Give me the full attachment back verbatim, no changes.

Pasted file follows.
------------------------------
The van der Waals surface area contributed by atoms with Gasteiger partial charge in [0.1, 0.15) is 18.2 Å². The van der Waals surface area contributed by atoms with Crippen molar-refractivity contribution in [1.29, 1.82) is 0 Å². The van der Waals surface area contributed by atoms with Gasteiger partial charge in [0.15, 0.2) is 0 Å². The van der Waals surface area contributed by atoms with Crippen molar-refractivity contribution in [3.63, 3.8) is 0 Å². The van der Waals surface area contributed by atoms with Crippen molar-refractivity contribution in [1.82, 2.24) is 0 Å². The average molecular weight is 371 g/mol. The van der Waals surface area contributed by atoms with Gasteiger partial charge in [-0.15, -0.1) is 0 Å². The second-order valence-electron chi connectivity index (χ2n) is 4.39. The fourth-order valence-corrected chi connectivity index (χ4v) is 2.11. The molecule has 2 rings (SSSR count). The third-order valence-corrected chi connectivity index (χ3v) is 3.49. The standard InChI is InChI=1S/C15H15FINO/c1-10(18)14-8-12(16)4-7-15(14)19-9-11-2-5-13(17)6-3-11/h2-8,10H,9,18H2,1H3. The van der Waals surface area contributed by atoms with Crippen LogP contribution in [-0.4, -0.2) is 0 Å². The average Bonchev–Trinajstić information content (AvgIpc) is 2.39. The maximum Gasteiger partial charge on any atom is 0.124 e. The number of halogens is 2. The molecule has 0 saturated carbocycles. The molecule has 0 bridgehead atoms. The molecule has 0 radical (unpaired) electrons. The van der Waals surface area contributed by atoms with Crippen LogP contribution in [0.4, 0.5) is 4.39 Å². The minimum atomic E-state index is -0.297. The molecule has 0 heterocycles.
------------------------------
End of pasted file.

The van der Waals surface area contributed by atoms with Gasteiger partial charge in [0.1, 0.15) is 18.2 Å². The van der Waals surface area contributed by atoms with Crippen molar-refractivity contribution in [1.29, 1.82) is 0 Å². The van der Waals surface area contributed by atoms with Gasteiger partial charge in [0.15, 0.2) is 0 Å². The van der Waals surface area contributed by atoms with Crippen molar-refractivity contribution in [3.63, 3.8) is 0 Å². The van der Waals surface area contributed by atoms with Crippen molar-refractivity contribution in [1.82, 2.24) is 0 Å². The average molecular weight is 371 g/mol. The van der Waals surface area contributed by atoms with Gasteiger partial charge in [-0.15, -0.1) is 0 Å². The second-order valence-electron chi connectivity index (χ2n) is 4.39. The fourth-order valence-corrected chi connectivity index (χ4v) is 2.11. The molecule has 2 rings (SSSR count). The third-order valence-corrected chi connectivity index (χ3v) is 3.49. The standard InChI is InChI=1S/C15H15FINO/c1-10(18)14-8-12(16)4-7-15(14)19-9-11-2-5-13(17)6-3-11/h2-8,10H,9,18H2,1H3. The van der Waals surface area contributed by atoms with Crippen LogP contribution in [-0.4, -0.2) is 0 Å². The average Bonchev–Trinajstić information content (AvgIpc) is 2.39. The maximum Gasteiger partial charge on any atom is 0.124 e. The number of halogens is 2. The molecule has 0 saturated carbocycles. The molecule has 0 bridgehead atoms. The molecule has 0 radical (unpaired) electrons. The van der Waals surface area contributed by atoms with Crippen LogP contribution in [0.4, 0.5) is 4.39 Å². The minimum atomic E-state index is -0.297. The molecule has 0 heterocycles.